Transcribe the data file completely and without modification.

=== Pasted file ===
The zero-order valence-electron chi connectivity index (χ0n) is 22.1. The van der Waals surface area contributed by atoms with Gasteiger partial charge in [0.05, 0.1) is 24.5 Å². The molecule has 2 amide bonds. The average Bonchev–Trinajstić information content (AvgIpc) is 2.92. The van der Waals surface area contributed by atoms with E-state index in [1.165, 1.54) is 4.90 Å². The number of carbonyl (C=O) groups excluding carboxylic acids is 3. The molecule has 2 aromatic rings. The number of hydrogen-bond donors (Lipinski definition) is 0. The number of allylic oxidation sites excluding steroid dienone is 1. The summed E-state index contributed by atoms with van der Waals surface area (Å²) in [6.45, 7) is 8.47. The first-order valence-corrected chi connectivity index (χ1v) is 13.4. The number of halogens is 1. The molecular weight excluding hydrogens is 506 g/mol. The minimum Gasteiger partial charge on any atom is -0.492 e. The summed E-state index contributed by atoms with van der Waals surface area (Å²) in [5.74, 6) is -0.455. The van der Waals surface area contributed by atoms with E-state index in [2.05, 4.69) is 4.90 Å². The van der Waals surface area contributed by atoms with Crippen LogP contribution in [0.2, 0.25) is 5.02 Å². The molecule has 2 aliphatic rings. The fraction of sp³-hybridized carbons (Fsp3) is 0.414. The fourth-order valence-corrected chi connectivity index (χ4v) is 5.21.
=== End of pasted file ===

The zero-order valence-electron chi connectivity index (χ0n) is 22.1. The van der Waals surface area contributed by atoms with Gasteiger partial charge in [0.05, 0.1) is 24.5 Å². The molecule has 2 amide bonds. The average Bonchev–Trinajstić information content (AvgIpc) is 2.92. The van der Waals surface area contributed by atoms with E-state index in [1.165, 1.54) is 4.90 Å². The number of carbonyl (C=O) groups excluding carboxylic acids is 3. The molecule has 2 aromatic rings. The number of hydrogen-bond donors (Lipinski definition) is 0. The number of allylic oxidation sites excluding steroid dienone is 1. The summed E-state index contributed by atoms with van der Waals surface area (Å²) in [6.45, 7) is 8.47. The first-order valence-corrected chi connectivity index (χ1v) is 13.4. The number of halogens is 1. The molecular weight excluding hydrogens is 506 g/mol. The minimum Gasteiger partial charge on any atom is -0.492 e. The summed E-state index contributed by atoms with van der Waals surface area (Å²) in [5.74, 6) is -0.455. The van der Waals surface area contributed by atoms with E-state index in [2.05, 4.69) is 4.90 Å². The van der Waals surface area contributed by atoms with Crippen LogP contribution in [0.2, 0.25) is 5.02 Å². The molecule has 2 aliphatic rings. The fraction of sp³-hybridized carbons (Fsp3) is 0.414. The fourth-order valence-corrected chi connectivity index (χ4v) is 5.21.